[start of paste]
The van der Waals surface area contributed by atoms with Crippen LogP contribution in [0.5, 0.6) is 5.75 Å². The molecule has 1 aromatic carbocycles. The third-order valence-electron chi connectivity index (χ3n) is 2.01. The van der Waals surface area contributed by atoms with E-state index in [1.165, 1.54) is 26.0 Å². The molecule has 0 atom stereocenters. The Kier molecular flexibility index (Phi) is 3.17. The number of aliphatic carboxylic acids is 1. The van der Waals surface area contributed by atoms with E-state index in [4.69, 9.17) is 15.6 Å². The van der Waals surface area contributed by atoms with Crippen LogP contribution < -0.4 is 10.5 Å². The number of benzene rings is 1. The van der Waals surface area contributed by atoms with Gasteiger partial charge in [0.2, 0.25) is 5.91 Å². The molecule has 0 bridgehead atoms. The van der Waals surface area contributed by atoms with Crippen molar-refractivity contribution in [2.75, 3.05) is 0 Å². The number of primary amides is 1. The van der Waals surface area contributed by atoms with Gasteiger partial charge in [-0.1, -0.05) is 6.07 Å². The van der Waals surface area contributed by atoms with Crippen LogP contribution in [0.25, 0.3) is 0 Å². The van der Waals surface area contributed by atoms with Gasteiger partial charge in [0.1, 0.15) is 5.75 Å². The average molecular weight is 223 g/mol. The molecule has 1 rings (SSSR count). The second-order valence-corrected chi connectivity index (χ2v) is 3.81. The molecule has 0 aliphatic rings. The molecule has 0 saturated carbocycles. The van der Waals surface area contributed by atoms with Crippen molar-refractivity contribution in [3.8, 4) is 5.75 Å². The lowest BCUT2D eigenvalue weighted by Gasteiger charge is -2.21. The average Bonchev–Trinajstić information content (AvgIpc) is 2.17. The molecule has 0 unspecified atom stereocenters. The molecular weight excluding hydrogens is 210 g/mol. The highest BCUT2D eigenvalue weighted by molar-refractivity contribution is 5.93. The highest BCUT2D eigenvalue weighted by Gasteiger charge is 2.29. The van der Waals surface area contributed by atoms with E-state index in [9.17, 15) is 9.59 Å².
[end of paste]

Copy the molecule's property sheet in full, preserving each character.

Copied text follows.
The van der Waals surface area contributed by atoms with Crippen LogP contribution in [0.5, 0.6) is 5.75 Å². The molecule has 1 aromatic carbocycles. The third-order valence-electron chi connectivity index (χ3n) is 2.01. The van der Waals surface area contributed by atoms with E-state index in [1.165, 1.54) is 26.0 Å². The molecule has 0 atom stereocenters. The Kier molecular flexibility index (Phi) is 3.17. The number of aliphatic carboxylic acids is 1. The van der Waals surface area contributed by atoms with E-state index in [4.69, 9.17) is 15.6 Å². The van der Waals surface area contributed by atoms with Crippen LogP contribution < -0.4 is 10.5 Å². The number of benzene rings is 1. The van der Waals surface area contributed by atoms with Gasteiger partial charge in [0.2, 0.25) is 5.91 Å². The molecule has 0 bridgehead atoms. The van der Waals surface area contributed by atoms with Crippen molar-refractivity contribution in [2.75, 3.05) is 0 Å². The number of primary amides is 1. The van der Waals surface area contributed by atoms with Gasteiger partial charge in [-0.1, -0.05) is 6.07 Å². The van der Waals surface area contributed by atoms with Crippen LogP contribution in [0.25, 0.3) is 0 Å². The van der Waals surface area contributed by atoms with Gasteiger partial charge in [0.1, 0.15) is 5.75 Å². The average molecular weight is 223 g/mol. The molecule has 1 rings (SSSR count). The second-order valence-corrected chi connectivity index (χ2v) is 3.81. The molecule has 0 aliphatic rings. The molecule has 0 saturated carbocycles. The van der Waals surface area contributed by atoms with Crippen molar-refractivity contribution in [3.8, 4) is 5.75 Å². The lowest BCUT2D eigenvalue weighted by Gasteiger charge is -2.21. The average Bonchev–Trinajstić information content (AvgIpc) is 2.17. The molecule has 0 unspecified atom stereocenters. The molecular weight excluding hydrogens is 210 g/mol. The highest BCUT2D eigenvalue weighted by molar-refractivity contribution is 5.93. The highest BCUT2D eigenvalue weighted by Gasteiger charge is 2.29. The van der Waals surface area contributed by atoms with E-state index in [9.17, 15) is 9.59 Å².